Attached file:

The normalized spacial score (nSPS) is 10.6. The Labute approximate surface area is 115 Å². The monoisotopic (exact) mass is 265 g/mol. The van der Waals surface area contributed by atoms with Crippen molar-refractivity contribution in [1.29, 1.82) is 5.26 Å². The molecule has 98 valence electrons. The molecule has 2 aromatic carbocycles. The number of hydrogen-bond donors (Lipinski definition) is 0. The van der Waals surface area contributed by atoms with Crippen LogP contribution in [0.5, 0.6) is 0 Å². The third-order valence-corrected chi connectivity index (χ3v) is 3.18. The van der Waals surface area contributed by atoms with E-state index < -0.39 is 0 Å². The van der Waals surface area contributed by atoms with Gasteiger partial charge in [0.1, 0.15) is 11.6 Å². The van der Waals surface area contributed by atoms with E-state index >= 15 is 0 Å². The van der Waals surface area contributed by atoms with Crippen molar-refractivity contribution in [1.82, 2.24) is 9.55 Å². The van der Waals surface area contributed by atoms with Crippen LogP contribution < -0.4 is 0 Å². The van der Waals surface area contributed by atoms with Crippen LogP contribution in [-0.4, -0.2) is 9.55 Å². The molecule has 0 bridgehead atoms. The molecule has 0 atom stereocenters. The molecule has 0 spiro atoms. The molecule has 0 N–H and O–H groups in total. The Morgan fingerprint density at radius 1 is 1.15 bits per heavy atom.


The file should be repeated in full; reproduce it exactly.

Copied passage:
The normalized spacial score (nSPS) is 10.6. The Labute approximate surface area is 115 Å². The monoisotopic (exact) mass is 265 g/mol. The van der Waals surface area contributed by atoms with Crippen molar-refractivity contribution in [1.29, 1.82) is 5.26 Å². The molecule has 98 valence electrons. The molecule has 2 aromatic carbocycles. The number of hydrogen-bond donors (Lipinski definition) is 0. The van der Waals surface area contributed by atoms with Crippen LogP contribution in [0.5, 0.6) is 0 Å². The third-order valence-corrected chi connectivity index (χ3v) is 3.18. The van der Waals surface area contributed by atoms with E-state index < -0.39 is 0 Å². The van der Waals surface area contributed by atoms with Gasteiger partial charge in [0.1, 0.15) is 11.6 Å². The van der Waals surface area contributed by atoms with E-state index >= 15 is 0 Å². The van der Waals surface area contributed by atoms with Crippen molar-refractivity contribution in [1.82, 2.24) is 9.55 Å². The van der Waals surface area contributed by atoms with Crippen LogP contribution < -0.4 is 0 Å². The van der Waals surface area contributed by atoms with Crippen LogP contribution in [-0.4, -0.2) is 9.55 Å². The molecule has 0 bridgehead atoms. The molecule has 0 atom stereocenters. The molecule has 0 spiro atoms. The molecule has 0 N–H and O–H groups in total. The Morgan fingerprint density at radius 1 is 1.15 bits per heavy atom.